Clause 51 - Performance directions

Railways and Transport Safety Bill – in a Public Bill Committee at 10:00 am on 25th February 2003.

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Question proposed, That the clause stand part of the Bill.

Photo of Anne McIntosh Anne McIntosh Shadow Minister (Transport)

This clause takes us back to our earlier discussion on best value authorities. The Secretary of State is given a discretionary power to

''give a direction to the Authority containing provision of a kind which he could make in respect of a best value authority''.

I wonder whether the Minister could clarify ''best value authority''.

I understand that in the responses to the consultation, which took place some time before the Bill was published to allow the Government to digest and translate the responses into the Bill, the Association of Police Authorities and the Hampshire police authority considered that the British Transport police authority should be statutorily designated as a best value authority and endure the full rigours of a compliance inspection and order.

The Association of Chief Police Officers also asked that consideration be given to that point. It considered best value to be an extremely powerful performance management tool, but that requiring the British Transport police authority to adopt best value principles would not be effective. Rather than allow the British Transport police authority to act as a best value authority, are the Government minded to make it incumbent on the Secretary of State to give it direction in that regard?

The Hampshire police authority also suggested that the arrangements for the British Transport police authority should take into account the outcome of the Home Office and the Department of Transport, Local Government and the Regions review of the best value regime. If the Government have taken it into account, will the Minister explain how that translates into clause 51, because it is not obvious?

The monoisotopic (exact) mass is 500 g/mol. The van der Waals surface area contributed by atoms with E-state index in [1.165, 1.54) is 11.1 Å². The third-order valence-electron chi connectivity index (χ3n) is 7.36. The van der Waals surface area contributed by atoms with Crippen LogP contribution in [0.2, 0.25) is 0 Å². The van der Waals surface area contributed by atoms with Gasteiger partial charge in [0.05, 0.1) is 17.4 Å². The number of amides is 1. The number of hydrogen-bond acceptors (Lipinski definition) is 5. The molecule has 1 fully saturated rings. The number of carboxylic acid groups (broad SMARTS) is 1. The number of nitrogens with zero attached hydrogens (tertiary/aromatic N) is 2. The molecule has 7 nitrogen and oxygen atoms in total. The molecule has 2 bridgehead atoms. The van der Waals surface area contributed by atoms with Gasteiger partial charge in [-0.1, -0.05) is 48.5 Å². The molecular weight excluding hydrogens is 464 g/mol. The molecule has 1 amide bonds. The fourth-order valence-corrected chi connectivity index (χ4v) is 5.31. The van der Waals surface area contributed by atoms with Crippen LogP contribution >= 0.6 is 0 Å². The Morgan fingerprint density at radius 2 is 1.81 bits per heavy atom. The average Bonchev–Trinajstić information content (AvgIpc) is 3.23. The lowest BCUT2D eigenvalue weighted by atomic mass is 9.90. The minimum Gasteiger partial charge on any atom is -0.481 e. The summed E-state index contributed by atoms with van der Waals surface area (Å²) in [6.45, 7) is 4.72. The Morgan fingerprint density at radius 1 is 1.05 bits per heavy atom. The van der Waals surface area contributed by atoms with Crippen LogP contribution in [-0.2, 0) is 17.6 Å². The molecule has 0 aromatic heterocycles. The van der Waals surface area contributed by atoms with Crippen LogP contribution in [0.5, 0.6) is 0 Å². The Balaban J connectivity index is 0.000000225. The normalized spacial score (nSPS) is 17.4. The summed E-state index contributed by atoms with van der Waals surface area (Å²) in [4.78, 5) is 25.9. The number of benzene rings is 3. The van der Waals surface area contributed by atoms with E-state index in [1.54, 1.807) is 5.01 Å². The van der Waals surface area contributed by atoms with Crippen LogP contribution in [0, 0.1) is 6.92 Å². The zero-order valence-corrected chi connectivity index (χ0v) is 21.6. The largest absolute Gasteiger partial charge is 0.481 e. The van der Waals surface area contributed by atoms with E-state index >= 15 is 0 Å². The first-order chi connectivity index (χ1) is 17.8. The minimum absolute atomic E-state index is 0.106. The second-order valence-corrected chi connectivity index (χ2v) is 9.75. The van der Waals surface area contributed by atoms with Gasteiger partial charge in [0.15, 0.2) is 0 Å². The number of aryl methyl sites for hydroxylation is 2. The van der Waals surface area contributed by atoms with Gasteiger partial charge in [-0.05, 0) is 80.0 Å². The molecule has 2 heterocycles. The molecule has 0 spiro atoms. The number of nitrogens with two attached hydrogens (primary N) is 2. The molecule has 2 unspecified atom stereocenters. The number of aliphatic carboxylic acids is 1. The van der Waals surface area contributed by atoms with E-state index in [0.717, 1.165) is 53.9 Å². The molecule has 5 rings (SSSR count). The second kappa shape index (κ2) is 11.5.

I gather that an opposite view was put by those who considered that the British Transport police authority should be modelled on another authority but should

have no such obligation in respect of best value. I wonder whether, because of the two contrasting views in the responses, the Government feel that the matter is not as clear as it should be, and that is why clause 51 gives the Secretary of State the discretionary power to direct. Again, I did not hear the Minister say how that direction would be published. Will he be good enough to tell the Committee today how it is intended that the Secretary of State shall publish a discretionary direction under subsection (2)? Will he also say today whether the House would have an opportunity to debate that? What vehicle would be used? Would it be a statutory instrument Committee, a Select Committee, or would the matter be debated on the Floor of the House?

It is interesting that the Secretary of State is asked to consult not only the authority, but

''any other person that he thinks appropriate.''

That drafting seems extremely wide. I wonder whom the Government have it in mind that the Secretary of State might consult. Would it be a passenger transport executive or Network Rail?